Over the last decade, Lenovo have risen to become the leading personal computer manufacturer in the world. I know this. It’s not a secret. It’s also not news that they make smartphones. It just so happens that they haven’t really focused on this sector yet in the west.
When Lenovo’s bought Motorola Mobility from Google, it was clear this was going to change. Moto phones are now in Lenovo boxes, although the ‘Moto’ brand is more prominent. It seems Lenovo want recognition for their own brand in the western market. This requires a specific product line.
- Android 5.1.1 (Lollipop)
- Octa-core 1.4 GHz Qualcomm® Snapdragon™ 415
- 2GB RAM / 16 GB storage / up to 32GB external storage
- 5″ HD IPS LCD screen
- 13 MP main camera / 5 MP front facing camera
- Dolby Atmos enabled speakers
- Dual SIM (2x micro)
- Removable 2,750 mAh battery
This pretty much puts the K5 on a par with the 3rd generation Moto G. The new G4 has a larger screen and faster processor, however costs a few notes more.
On paper there’s little to set the K5 apart from the competition (from the same company!). The larger battery, speakers and design are the only features that may sway buyers towards the Lenovo machine.
This specification will see the majority of casual users through a full day, without slowdown or problems with the latest apps and games.
The overall design is clean and simple. The only ‘flourish’ are the horizontal lines on the back plate. This splits the rear into a large central panel, flanked by two slimmer panels. The top has the camera and the bottom the speakers, with the Lenovo logo in the middle. Very iPhone.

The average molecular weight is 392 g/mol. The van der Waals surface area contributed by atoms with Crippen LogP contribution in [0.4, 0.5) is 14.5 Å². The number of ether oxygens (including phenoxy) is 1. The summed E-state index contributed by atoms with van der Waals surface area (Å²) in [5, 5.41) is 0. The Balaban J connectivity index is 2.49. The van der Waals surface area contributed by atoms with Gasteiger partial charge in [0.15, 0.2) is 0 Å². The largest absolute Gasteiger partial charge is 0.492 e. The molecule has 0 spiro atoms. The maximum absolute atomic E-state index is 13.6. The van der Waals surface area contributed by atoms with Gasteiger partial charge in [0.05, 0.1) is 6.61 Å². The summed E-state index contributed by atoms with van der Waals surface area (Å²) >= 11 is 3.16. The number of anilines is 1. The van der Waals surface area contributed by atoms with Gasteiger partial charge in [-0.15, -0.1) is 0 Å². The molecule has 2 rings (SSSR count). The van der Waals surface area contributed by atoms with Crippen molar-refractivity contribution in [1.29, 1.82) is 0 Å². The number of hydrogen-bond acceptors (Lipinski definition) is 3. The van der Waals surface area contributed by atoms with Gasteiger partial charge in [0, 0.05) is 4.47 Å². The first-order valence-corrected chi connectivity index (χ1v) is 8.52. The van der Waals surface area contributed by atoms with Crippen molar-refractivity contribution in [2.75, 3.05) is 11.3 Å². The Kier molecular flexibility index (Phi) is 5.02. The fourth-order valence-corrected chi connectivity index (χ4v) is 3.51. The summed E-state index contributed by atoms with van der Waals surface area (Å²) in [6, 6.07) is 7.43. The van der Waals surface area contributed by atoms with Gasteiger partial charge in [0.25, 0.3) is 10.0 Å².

I think the centre is supposed to be a different colour. The light reflects slightly differently off it, so a subtle two-tone effect is produced.
This back plate is completely removable. Taking it off exposes the large battery and micro SD slot. Lenovo also join an increasing number of manufacturers providing dual SIM slots on cheaper phones. These still aren’t common in the UK and are always welcome.
Power and volume are on the right side in the expected position. The standard 3.5mm jack is on the top edge in the left corner. But what’s that also on the top edge? The USB port?
It’s not the first phone I’ve seen with this placement but it does feel odd. The overriding expectation is for this to be on the base. It’s a minor quirk, not a deal breaker, although does take some getting used to.
Lenovo have also used capacitive buttons on the bezel, which I’ve always preferred to Android’s software buttons. They look more ‘professional’ and provide a little extra screen space.
The Samsung layout is used for the buttons; back on the right and multitasking on the left. No LEDs light them up, instead the symbols are painted on.
There’s nothing to dislike about Lenovo’s choices. There’s nothing spectacular either. Overall it’s a clean, inoffensive design suitable for all.
Software / Launcher
What sets the Lenovo line apart from the Moto line is the software installation. Moto phones continue to have a very ‘clean’ Android approach. Not completely ‘stock’ but visually close enough to seem it.
The K5 has a fully skinned Lenovo launcher. Say what you like about heavy, customised launchers, personally I think the days of hating on them solely for existing have long passed.
Mobile processing power and memory has progressed, so even highly modified launchers like this run smoothly. I expect Lenovo also put in a lot of work to make sure bugs were squished.
Continuing the iPhone-esque styling of the back plate, the launcher takes a few cues from Cupertino too. The biggest change from stock Android is the lack of an app drawer. All apps are installed to the home screens so they can’t be missed. We also saw this approach on the Alcatel Idol 4 – another phone manufactured by a large Chinese company.
The second Apple homage is the abundance of rounded corners and ‘flat’ iconography. System apps and folders all follow this design language, with a pastel colour palette. It’s the current fashion – you could though say Lenovo are following it closely rather than trying anything new.
A touch I like with folders is upon opening one, the contents are displayed on a new screen with a transparent background. I prefer this to standard Android’s method of ‘overlaying’ the contents, which I think can look a little messy.